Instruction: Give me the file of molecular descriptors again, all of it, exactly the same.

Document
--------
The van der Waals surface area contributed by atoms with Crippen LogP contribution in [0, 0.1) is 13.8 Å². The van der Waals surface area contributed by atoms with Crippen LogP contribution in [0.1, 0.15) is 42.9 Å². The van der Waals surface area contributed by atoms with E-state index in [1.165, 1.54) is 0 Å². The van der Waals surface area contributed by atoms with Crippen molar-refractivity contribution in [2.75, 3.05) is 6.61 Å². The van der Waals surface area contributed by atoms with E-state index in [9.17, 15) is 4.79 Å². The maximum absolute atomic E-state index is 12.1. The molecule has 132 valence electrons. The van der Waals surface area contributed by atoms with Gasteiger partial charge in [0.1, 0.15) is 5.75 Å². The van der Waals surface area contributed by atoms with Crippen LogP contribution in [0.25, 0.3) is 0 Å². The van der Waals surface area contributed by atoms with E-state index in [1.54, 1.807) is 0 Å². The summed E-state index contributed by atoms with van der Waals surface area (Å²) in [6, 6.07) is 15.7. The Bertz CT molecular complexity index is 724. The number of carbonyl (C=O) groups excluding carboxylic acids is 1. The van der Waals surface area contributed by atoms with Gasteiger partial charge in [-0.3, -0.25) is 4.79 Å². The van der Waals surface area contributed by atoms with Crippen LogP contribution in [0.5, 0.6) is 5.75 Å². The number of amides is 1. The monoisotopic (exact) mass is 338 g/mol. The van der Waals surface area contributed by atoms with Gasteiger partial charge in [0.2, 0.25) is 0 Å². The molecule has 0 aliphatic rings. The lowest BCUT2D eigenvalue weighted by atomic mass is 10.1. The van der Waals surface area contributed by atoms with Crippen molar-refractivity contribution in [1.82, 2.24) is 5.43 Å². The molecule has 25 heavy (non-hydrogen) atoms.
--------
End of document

The van der Waals surface area contributed by atoms with Crippen LogP contribution in [0, 0.1) is 13.8 Å². The van der Waals surface area contributed by atoms with Crippen LogP contribution in [0.1, 0.15) is 42.9 Å². The van der Waals surface area contributed by atoms with E-state index in [1.165, 1.54) is 0 Å². The van der Waals surface area contributed by atoms with Crippen molar-refractivity contribution in [2.75, 3.05) is 6.61 Å². The van der Waals surface area contributed by atoms with E-state index in [9.17, 15) is 4.79 Å². The maximum absolute atomic E-state index is 12.1. The molecule has 132 valence electrons. The van der Waals surface area contributed by atoms with Gasteiger partial charge in [0.1, 0.15) is 5.75 Å². The van der Waals surface area contributed by atoms with Crippen LogP contribution in [0.25, 0.3) is 0 Å². The van der Waals surface area contributed by atoms with E-state index in [1.54, 1.807) is 0 Å². The summed E-state index contributed by atoms with van der Waals surface area (Å²) in [6, 6.07) is 15.7. The Bertz CT molecular complexity index is 724. The number of carbonyl (C=O) groups excluding carboxylic acids is 1. The van der Waals surface area contributed by atoms with Gasteiger partial charge in [-0.3, -0.25) is 4.79 Å². The van der Waals surface area contributed by atoms with Crippen LogP contribution in [0.5, 0.6) is 5.75 Å². The number of amides is 1. The monoisotopic (exact) mass is 338 g/mol. The van der Waals surface area contributed by atoms with Gasteiger partial charge in [0.2, 0.25) is 0 Å². The molecule has 0 aliphatic rings. The lowest BCUT2D eigenvalue weighted by atomic mass is 10.1. The van der Waals surface area contributed by atoms with Crippen molar-refractivity contribution in [1.82, 2.24) is 5.43 Å². The molecule has 25 heavy (non-hydrogen) atoms.